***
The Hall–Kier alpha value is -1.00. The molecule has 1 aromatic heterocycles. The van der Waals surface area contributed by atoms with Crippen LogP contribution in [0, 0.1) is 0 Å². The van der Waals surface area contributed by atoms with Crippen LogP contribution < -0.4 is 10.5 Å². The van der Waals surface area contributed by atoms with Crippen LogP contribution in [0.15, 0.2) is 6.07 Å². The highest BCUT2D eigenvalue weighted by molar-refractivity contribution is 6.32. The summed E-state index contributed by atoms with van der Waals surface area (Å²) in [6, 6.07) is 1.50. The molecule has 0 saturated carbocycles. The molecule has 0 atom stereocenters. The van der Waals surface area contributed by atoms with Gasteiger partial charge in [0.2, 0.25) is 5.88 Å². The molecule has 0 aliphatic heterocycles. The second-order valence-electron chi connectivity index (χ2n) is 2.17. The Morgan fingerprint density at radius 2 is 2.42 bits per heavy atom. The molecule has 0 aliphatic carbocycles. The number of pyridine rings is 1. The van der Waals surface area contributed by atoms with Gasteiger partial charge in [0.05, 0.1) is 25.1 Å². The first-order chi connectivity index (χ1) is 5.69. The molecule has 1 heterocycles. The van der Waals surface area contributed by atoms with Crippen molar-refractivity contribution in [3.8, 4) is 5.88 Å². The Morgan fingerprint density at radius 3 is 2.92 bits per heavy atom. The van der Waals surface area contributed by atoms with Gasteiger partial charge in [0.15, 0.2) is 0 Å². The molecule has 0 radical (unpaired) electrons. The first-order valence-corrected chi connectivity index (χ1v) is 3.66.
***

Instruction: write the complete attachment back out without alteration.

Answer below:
The Hall–Kier alpha value is -1.00. The molecule has 1 aromatic heterocycles. The van der Waals surface area contributed by atoms with Crippen LogP contribution in [0, 0.1) is 0 Å². The van der Waals surface area contributed by atoms with Crippen LogP contribution < -0.4 is 10.5 Å². The van der Waals surface area contributed by atoms with Crippen LogP contribution in [0.15, 0.2) is 6.07 Å². The highest BCUT2D eigenvalue weighted by molar-refractivity contribution is 6.32. The summed E-state index contributed by atoms with van der Waals surface area (Å²) in [6, 6.07) is 1.50. The molecule has 0 saturated carbocycles. The molecule has 0 atom stereocenters. The van der Waals surface area contributed by atoms with Gasteiger partial charge in [0.2, 0.25) is 5.88 Å². The molecule has 0 aliphatic heterocycles. The second-order valence-electron chi connectivity index (χ2n) is 2.17. The Morgan fingerprint density at radius 2 is 2.42 bits per heavy atom. The molecule has 0 aliphatic carbocycles. The number of pyridine rings is 1. The van der Waals surface area contributed by atoms with Gasteiger partial charge in [0.05, 0.1) is 25.1 Å². The first-order chi connectivity index (χ1) is 5.69. The molecule has 1 heterocycles. The van der Waals surface area contributed by atoms with Crippen molar-refractivity contribution in [3.8, 4) is 5.88 Å². The Morgan fingerprint density at radius 3 is 2.92 bits per heavy atom. The van der Waals surface area contributed by atoms with Gasteiger partial charge in [0.15, 0.2) is 0 Å². The molecule has 0 radical (unpaired) electrons. The first-order valence-corrected chi connectivity index (χ1v) is 3.66.